International Journal of Law and Psychiatry
IF
1.28
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1860
Papers 1856
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Published on May 1, 2019in International Journal of Law and Psychiatry 1.28
Matthew Burch4
Estimated H-index: 4
,
Katherine Furman
The ideal of objectivity is in crisis in science and the law, and yet it continues to do important work in both practices. This article describes that crisis and develops a shared rescue strategy for objectivity in both domains. In a recent article, Inkeri Koskinen (2018) attempts to bring unity to the fragmented discourse on objectivity in the philosophy of science with a risk account of objectivity. To put it simply, she argues that we call practitioners, processes, and products of science obj...
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Abstract Threat assessment has been used in educational settings to assess and manage the risk of targeted violence for nearly two decades, and mental health professionals commonly serve on threat assessment teams. Despite how prevalent threat assessment has become, the extant literature on the psychological factors relevant to the assessment of targeted violence has infrequently distinguished between the types of institutions in which this form of intervention is employed. Furthermore, the uniq...
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Published on Jan 1, 2019in International Journal of Law and Psychiatry 1.28
Matt DeLisi45
Estimated H-index: 45
(Iowa State University),
Alan J. Drury9
Estimated H-index: 9
,
Michael Elbert3
Estimated H-index: 3
Abstract In community and correctional settings, gang status is a robust predictor of offending, unfortunately relatively few studies have considered behavioral disorders of offenders and whether these disorders mediate the gang-offending relationship. Drawing on a near population of correctional clients on federal supervised release, negative binomial regression and ROC-AUC models found that gang variables were rendered insignificant or were generally weak classifiers of severe offending once b...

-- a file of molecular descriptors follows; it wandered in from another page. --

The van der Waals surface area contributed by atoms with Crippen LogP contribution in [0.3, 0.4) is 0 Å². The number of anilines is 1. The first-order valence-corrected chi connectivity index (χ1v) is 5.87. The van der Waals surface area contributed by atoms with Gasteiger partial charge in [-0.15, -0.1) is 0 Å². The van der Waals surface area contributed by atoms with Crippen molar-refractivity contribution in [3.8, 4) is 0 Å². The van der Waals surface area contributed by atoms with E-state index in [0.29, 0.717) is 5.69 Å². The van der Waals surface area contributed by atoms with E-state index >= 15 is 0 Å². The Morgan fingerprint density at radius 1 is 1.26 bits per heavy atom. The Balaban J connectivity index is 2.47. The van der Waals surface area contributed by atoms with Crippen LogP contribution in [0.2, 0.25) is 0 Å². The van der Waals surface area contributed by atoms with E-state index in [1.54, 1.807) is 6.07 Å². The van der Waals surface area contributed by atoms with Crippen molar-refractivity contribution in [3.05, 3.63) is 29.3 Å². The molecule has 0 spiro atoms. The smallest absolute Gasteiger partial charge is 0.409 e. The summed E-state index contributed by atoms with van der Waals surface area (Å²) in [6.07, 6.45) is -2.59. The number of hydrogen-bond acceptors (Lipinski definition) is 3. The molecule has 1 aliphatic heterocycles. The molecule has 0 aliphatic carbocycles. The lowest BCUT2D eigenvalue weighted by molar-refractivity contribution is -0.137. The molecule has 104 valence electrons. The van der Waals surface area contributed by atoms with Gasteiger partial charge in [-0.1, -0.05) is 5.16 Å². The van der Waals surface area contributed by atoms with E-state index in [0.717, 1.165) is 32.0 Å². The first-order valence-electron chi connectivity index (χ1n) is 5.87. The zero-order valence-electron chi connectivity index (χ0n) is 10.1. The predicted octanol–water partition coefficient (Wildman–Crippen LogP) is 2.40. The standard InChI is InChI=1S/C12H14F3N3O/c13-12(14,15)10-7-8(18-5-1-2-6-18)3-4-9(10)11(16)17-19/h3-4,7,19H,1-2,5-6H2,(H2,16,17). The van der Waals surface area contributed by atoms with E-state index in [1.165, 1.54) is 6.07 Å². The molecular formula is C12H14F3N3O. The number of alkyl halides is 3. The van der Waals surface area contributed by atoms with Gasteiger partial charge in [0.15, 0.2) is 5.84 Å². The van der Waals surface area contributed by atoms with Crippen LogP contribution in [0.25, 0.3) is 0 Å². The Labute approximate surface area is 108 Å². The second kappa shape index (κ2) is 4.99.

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Published on Jan 1, 2019in International Journal of Law and Psychiatry 1.28
Leon McRae2
Estimated H-index: 2
(Keele University)
Abstract The governance of sleep sex (or sexsomnia) in the criminal law is a nightmare. Press reports of sleeping, often drunk, men acquitted as automatons of raping adults and children suggest cases are rising. The use of automatism, rather than insanity, in these cases is strong evidence of the immemorial struggle faced by legal psychiatry in appropriately construing unconscious defendants. This paper responds by drawing on well-established psychoanalytic conceptions of unconsciousness to pres...
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Published on Jan 1, 2019in International Journal of Law and Psychiatry 1.28
Jorun Rugkåsa2
Estimated H-index: 2
(Sewanee: The University of the South),
Olav Nyttingnes1
Estimated H-index: 1
(Akershus University Hospital)
+ 7 AuthorsGeorg Høyer13
Estimated H-index: 13
Abstract Purpose Despite one of the longest histories of using Outpatient Commitment (OC), little is known about the use in the Norwegian context. Reporting from the Norwegian Outpatient Commitment Study, this article aims to: establish the profile of the OC population in Norway; ascertain the legal justification for the use of OC and what OC involves for patients; investigate possible associations between selected patient and service characteristics and duration of OC, and; explore potential di...